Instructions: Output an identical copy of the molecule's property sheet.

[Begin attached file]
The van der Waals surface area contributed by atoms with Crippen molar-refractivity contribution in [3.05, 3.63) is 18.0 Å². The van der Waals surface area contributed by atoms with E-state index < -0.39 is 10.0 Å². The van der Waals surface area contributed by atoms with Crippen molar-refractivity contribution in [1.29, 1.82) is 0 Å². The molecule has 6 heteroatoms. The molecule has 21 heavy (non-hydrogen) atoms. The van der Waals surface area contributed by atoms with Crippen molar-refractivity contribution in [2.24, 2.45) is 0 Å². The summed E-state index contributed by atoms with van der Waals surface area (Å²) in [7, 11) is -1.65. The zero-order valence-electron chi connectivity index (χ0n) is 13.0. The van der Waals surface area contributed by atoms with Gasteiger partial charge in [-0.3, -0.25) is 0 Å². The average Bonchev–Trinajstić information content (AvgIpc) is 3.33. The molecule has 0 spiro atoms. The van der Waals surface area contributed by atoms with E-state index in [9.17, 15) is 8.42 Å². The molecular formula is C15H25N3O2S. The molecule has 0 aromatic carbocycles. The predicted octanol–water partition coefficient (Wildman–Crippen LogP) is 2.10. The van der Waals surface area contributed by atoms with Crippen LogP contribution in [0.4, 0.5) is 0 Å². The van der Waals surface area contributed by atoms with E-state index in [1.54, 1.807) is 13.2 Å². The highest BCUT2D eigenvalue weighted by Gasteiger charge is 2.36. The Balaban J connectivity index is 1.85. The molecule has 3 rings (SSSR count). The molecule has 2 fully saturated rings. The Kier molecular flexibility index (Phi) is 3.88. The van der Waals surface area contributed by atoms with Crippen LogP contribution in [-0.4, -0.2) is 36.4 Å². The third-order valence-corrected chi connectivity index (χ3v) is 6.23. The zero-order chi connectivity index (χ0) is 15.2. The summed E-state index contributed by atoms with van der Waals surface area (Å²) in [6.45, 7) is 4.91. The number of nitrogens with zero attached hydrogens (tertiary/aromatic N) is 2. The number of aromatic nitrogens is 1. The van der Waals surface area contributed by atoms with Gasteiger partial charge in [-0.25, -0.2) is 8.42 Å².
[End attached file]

The van der Waals surface area contributed by atoms with Crippen molar-refractivity contribution in [3.05, 3.63) is 18.0 Å². The van der Waals surface area contributed by atoms with E-state index < -0.39 is 10.0 Å². The van der Waals surface area contributed by atoms with Crippen molar-refractivity contribution in [1.29, 1.82) is 0 Å². The molecule has 6 heteroatoms. The molecule has 21 heavy (non-hydrogen) atoms. The van der Waals surface area contributed by atoms with Crippen molar-refractivity contribution in [2.24, 2.45) is 0 Å². The summed E-state index contributed by atoms with van der Waals surface area (Å²) in [7, 11) is -1.65. The zero-order valence-electron chi connectivity index (χ0n) is 13.0. The van der Waals surface area contributed by atoms with Gasteiger partial charge in [-0.3, -0.25) is 0 Å². The average Bonchev–Trinajstić information content (AvgIpc) is 3.33. The molecule has 0 spiro atoms. The van der Waals surface area contributed by atoms with E-state index in [9.17, 15) is 8.42 Å². The molecular formula is C15H25N3O2S. The molecule has 0 aromatic carbocycles. The predicted octanol–water partition coefficient (Wildman–Crippen LogP) is 2.10. The van der Waals surface area contributed by atoms with Crippen LogP contribution in [0.4, 0.5) is 0 Å². The van der Waals surface area contributed by atoms with E-state index in [1.54, 1.807) is 13.2 Å². The highest BCUT2D eigenvalue weighted by Gasteiger charge is 2.36. The Balaban J connectivity index is 1.85. The molecule has 3 rings (SSSR count). The molecule has 2 fully saturated rings. The Kier molecular flexibility index (Phi) is 3.88. The van der Waals surface area contributed by atoms with Crippen LogP contribution in [-0.4, -0.2) is 36.4 Å². The third-order valence-corrected chi connectivity index (χ3v) is 6.23. The zero-order chi connectivity index (χ0) is 15.2. The summed E-state index contributed by atoms with van der Waals surface area (Å²) in [6.45, 7) is 4.91. The number of nitrogens with zero attached hydrogens (tertiary/aromatic N) is 2. The number of aromatic nitrogens is 1. The van der Waals surface area contributed by atoms with Gasteiger partial charge in [-0.25, -0.2) is 8.42 Å².